India's movie mania has drained some glitz from the once burgeoning circus biz, but groups like Great Rayman Circus still provide the only live glamour some villages ever see. When Starkiss's Dutch documentarians Chris Relleke and Jascha de Wilde venture inside the big top, they find a last refuge for the country's disableddwarf clowns tell of hometown horrors that drove them to Rayman. But the focus here is on Rayman's child and teenage showgirls, who function explicitly as acrobats and implicitly as objects of desire. Unlike the J.Lo'd Bollywood starlets shimmying through celluloid fantasies of mobility, these girls appear in the flesh, entertaining ecstatic children, veiled mothers, leering dads. Their grueling routinesthe "starkiss" involves biting a piece of canvas attached to a rope, then being spun at ceiling levelinspire as much lust and scorn as awe.
De facto slaves, most are sold into the trade by poor Nepalese families. We're told by a chatty middle manager how the exchange goes down: He approaches debtors, offers them enough cash to fix the roof, and then smuggles their daughters across the border. Living in a corrugated corral and emerging only to perform, the girls work for years to "pay back" their captors. Unlike children trafficked to Mumbai's "cages" (the subject of Andrew Levine's recent doc The Day My God Died), they aren't victims of continuous rape, but are similarly stigmatized, having no easy passage from circus life back into conservative society.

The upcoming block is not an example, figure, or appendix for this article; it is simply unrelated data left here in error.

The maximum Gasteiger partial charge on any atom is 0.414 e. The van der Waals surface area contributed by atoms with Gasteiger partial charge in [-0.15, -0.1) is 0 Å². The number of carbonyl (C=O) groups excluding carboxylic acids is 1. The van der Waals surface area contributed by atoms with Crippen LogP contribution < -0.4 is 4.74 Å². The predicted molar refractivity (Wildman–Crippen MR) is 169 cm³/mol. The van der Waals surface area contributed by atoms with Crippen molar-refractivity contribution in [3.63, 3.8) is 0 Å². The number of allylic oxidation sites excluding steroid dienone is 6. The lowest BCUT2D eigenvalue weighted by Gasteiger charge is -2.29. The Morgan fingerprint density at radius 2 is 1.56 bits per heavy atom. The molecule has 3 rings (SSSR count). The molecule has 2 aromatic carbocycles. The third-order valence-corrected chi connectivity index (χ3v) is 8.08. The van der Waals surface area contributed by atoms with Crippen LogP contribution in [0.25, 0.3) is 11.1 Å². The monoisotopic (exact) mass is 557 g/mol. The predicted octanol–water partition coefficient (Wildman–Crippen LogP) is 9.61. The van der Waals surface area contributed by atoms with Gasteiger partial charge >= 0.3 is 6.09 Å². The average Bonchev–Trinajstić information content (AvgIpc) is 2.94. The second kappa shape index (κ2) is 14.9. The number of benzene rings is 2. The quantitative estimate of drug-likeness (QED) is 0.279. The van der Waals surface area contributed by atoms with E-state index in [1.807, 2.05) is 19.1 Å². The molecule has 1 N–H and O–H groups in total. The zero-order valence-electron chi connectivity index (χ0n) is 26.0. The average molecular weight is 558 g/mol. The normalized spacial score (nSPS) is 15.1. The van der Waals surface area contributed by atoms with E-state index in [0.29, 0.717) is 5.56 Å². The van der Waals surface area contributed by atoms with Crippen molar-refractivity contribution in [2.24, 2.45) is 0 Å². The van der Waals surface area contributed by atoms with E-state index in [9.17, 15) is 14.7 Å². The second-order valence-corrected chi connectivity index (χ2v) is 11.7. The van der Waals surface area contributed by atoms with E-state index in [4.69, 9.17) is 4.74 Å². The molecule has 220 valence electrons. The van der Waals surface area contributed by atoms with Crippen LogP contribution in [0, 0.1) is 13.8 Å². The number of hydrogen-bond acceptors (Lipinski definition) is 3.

While the filmmakers' privileged access to the circus may have resulted in interviewees stressing loneliness rather than abuse, their pain is clear. One teen describes her romance with a male performer she only can see in fleeting moments before her act. An older girl describes teaching the kids what little writing she knows. And even the youngest worry about what will happen when they outgrow the act, rightly fearing that sex work and menial labor are more likely than marriage.
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